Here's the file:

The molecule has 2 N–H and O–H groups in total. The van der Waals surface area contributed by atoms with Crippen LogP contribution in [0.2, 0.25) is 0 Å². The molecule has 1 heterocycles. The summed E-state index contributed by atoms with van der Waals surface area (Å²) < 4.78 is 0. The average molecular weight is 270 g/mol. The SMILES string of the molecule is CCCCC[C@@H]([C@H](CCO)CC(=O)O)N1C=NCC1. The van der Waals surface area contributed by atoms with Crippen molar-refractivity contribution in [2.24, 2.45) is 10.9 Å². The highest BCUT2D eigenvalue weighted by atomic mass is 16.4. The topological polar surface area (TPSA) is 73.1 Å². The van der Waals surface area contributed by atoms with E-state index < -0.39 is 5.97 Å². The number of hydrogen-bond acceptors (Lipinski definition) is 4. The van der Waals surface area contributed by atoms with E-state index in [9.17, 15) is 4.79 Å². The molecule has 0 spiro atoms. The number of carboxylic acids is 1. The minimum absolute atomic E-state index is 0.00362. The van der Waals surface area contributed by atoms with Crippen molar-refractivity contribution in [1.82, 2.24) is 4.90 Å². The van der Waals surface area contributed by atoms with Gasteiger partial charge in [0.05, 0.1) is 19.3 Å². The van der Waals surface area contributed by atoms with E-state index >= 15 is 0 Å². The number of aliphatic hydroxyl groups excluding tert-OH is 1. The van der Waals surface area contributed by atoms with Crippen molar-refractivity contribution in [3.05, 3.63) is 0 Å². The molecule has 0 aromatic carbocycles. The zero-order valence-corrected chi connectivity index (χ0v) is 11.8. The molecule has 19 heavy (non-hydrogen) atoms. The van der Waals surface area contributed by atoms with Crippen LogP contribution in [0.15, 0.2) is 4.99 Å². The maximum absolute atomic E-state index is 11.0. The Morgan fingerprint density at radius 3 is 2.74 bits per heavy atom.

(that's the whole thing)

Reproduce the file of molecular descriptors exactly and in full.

The molecule has 2 N–H and O–H groups in total. The van der Waals surface area contributed by atoms with Crippen LogP contribution in [0.2, 0.25) is 0 Å². The molecule has 1 heterocycles. The summed E-state index contributed by atoms with van der Waals surface area (Å²) < 4.78 is 0. The average molecular weight is 270 g/mol. The SMILES string of the molecule is CCCCC[C@@H]([C@H](CCO)CC(=O)O)N1C=NCC1. The van der Waals surface area contributed by atoms with Crippen molar-refractivity contribution in [2.24, 2.45) is 10.9 Å². The highest BCUT2D eigenvalue weighted by atomic mass is 16.4. The topological polar surface area (TPSA) is 73.1 Å². The van der Waals surface area contributed by atoms with E-state index < -0.39 is 5.97 Å². The number of hydrogen-bond acceptors (Lipinski definition) is 4. The van der Waals surface area contributed by atoms with E-state index in [9.17, 15) is 4.79 Å². The molecule has 0 spiro atoms. The number of carboxylic acids is 1. The minimum absolute atomic E-state index is 0.00362. The van der Waals surface area contributed by atoms with Crippen molar-refractivity contribution in [1.82, 2.24) is 4.90 Å². The van der Waals surface area contributed by atoms with Gasteiger partial charge in [0.05, 0.1) is 19.3 Å². The van der Waals surface area contributed by atoms with E-state index >= 15 is 0 Å². The number of aliphatic hydroxyl groups excluding tert-OH is 1. The van der Waals surface area contributed by atoms with Crippen molar-refractivity contribution in [3.05, 3.63) is 0 Å². The molecule has 0 aromatic carbocycles. The zero-order valence-corrected chi connectivity index (χ0v) is 11.8. The molecule has 19 heavy (non-hydrogen) atoms. The van der Waals surface area contributed by atoms with Crippen LogP contribution in [0.15, 0.2) is 4.99 Å². The maximum absolute atomic E-state index is 11.0. The Morgan fingerprint density at radius 3 is 2.74 bits per heavy atom.